But if you look at the smaller galaxies they appear, well, rougher. Clumpy, ill-shaped, more like galaxy pieces than whole galaxies. Those are farther away, and haven’t had time to mature yet. In these observations we see galaxies spanning a range of age of the Universe when galaxies started to settle down, form nice disks and central bulges. By analyzing these images astronomers will be able to better understand how that worked, which at the moment isn’t well understood.
Also, the star formation rate in the Universe — literally, the rate at which stars are born — peaked when the Universe was about 3 billion years old. These images show galaxies older and younger than that, allowing astronomers to see how this much higher stellar fecundity affected the galaxies. In general, past observations have only seen the brightest galaxies at this time, but these images show much fainter ones. These smaller galaxies are more common, and may have provided the bulk of the star formation back then. Now, for the first time, we can see those galaxies directly, and can figure out how much they contributed to the stellar population.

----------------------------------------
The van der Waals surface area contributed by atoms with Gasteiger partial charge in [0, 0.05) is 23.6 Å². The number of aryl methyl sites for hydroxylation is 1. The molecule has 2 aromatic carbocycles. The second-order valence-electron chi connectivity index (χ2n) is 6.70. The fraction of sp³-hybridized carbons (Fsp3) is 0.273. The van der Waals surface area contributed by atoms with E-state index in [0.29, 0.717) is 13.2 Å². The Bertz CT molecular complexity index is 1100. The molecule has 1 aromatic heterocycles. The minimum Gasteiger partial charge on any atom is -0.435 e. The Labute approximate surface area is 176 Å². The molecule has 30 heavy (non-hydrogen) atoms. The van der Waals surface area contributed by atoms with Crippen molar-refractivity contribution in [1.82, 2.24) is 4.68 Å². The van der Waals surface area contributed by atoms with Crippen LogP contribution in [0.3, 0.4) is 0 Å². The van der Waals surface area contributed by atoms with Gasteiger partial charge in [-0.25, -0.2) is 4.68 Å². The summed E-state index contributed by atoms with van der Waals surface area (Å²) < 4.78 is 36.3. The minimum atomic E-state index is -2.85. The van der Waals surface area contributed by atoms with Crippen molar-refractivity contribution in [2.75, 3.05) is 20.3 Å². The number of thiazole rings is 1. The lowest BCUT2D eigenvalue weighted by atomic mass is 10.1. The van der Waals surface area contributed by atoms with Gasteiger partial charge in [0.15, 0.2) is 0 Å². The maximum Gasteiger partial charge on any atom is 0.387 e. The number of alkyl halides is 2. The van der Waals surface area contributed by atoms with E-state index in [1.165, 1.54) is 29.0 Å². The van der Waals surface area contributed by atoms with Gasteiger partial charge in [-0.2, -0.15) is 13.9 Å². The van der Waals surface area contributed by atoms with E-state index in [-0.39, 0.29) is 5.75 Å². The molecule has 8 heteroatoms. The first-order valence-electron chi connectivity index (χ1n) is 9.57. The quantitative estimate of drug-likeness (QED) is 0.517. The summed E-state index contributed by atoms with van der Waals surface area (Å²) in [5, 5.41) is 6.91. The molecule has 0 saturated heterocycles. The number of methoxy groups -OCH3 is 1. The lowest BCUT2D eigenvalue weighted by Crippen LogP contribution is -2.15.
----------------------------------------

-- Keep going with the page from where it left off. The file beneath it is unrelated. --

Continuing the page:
The original Deep Field images were taken in 1995. Since then, they’ve been repeated in other parts of the sky, been extended, gone deeper, and had more wavelengths (like IR and UV) added. These new HDUV observations were made to extend the CANDELS-Deep (Cosmic Assembly Near-infrared Deep Extragalactic Legacy Survey) fields, which in turn were observations of the central regions of the GOODS (Great Observatories Origins Deep Survey). Clearly, a huge amount of effort has been made by dozens, by hundreds of astronomers to plan, design, execute, and analyze these tremendous surveys of the deep Universe by Hubble and other observatories.